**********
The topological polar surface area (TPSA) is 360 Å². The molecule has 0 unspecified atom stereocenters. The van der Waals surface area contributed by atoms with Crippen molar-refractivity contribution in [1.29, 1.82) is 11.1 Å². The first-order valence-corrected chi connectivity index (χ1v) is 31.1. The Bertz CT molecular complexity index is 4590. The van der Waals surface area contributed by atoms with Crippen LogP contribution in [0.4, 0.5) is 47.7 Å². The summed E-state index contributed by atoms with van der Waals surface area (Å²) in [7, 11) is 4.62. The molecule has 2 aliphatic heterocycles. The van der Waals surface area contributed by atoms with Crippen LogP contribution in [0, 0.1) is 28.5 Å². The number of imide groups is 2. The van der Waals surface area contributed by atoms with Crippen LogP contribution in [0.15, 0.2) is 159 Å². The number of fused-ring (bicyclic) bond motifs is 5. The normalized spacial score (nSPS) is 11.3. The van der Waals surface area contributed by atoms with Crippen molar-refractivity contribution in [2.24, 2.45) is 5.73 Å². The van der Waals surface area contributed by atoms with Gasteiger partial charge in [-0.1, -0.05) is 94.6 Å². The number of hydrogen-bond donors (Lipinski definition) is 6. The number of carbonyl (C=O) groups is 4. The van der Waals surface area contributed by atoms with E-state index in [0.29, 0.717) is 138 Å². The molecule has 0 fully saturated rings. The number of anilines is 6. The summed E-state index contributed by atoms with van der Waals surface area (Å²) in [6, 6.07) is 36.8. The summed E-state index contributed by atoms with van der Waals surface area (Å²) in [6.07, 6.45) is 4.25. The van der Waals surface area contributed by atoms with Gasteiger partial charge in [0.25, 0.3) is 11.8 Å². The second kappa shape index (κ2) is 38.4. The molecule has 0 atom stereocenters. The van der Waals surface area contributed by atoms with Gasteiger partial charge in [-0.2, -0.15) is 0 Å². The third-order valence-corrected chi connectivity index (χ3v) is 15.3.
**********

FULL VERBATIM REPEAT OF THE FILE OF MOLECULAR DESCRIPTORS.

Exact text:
The topological polar surface area (TPSA) is 360 Å². The molecule has 0 unspecified atom stereocenters. The van der Waals surface area contributed by atoms with Crippen molar-refractivity contribution in [1.29, 1.82) is 11.1 Å². The first-order valence-corrected chi connectivity index (χ1v) is 31.1. The Bertz CT molecular complexity index is 4590. The van der Waals surface area contributed by atoms with Crippen LogP contribution in [0.4, 0.5) is 47.7 Å². The summed E-state index contributed by atoms with van der Waals surface area (Å²) in [7, 11) is 4.62. The molecule has 2 aliphatic heterocycles. The van der Waals surface area contributed by atoms with Crippen LogP contribution in [0, 0.1) is 28.5 Å². The number of imide groups is 2. The van der Waals surface area contributed by atoms with Crippen LogP contribution in [0.15, 0.2) is 159 Å². The number of fused-ring (bicyclic) bond motifs is 5. The normalized spacial score (nSPS) is 11.3. The van der Waals surface area contributed by atoms with Crippen molar-refractivity contribution in [2.24, 2.45) is 5.73 Å². The van der Waals surface area contributed by atoms with Gasteiger partial charge in [-0.1, -0.05) is 94.6 Å². The number of hydrogen-bond donors (Lipinski definition) is 6. The number of carbonyl (C=O) groups is 4. The van der Waals surface area contributed by atoms with E-state index in [0.29, 0.717) is 138 Å². The molecule has 0 fully saturated rings. The number of anilines is 6. The summed E-state index contributed by atoms with van der Waals surface area (Å²) in [6, 6.07) is 36.8. The summed E-state index contributed by atoms with van der Waals surface area (Å²) in [6.07, 6.45) is 4.25. The van der Waals surface area contributed by atoms with Gasteiger partial charge in [0.25, 0.3) is 11.8 Å². The second kappa shape index (κ2) is 38.4. The molecule has 0 atom stereocenters. The van der Waals surface area contributed by atoms with Gasteiger partial charge in [-0.2, -0.15) is 0 Å². The third-order valence-corrected chi connectivity index (χ3v) is 15.3.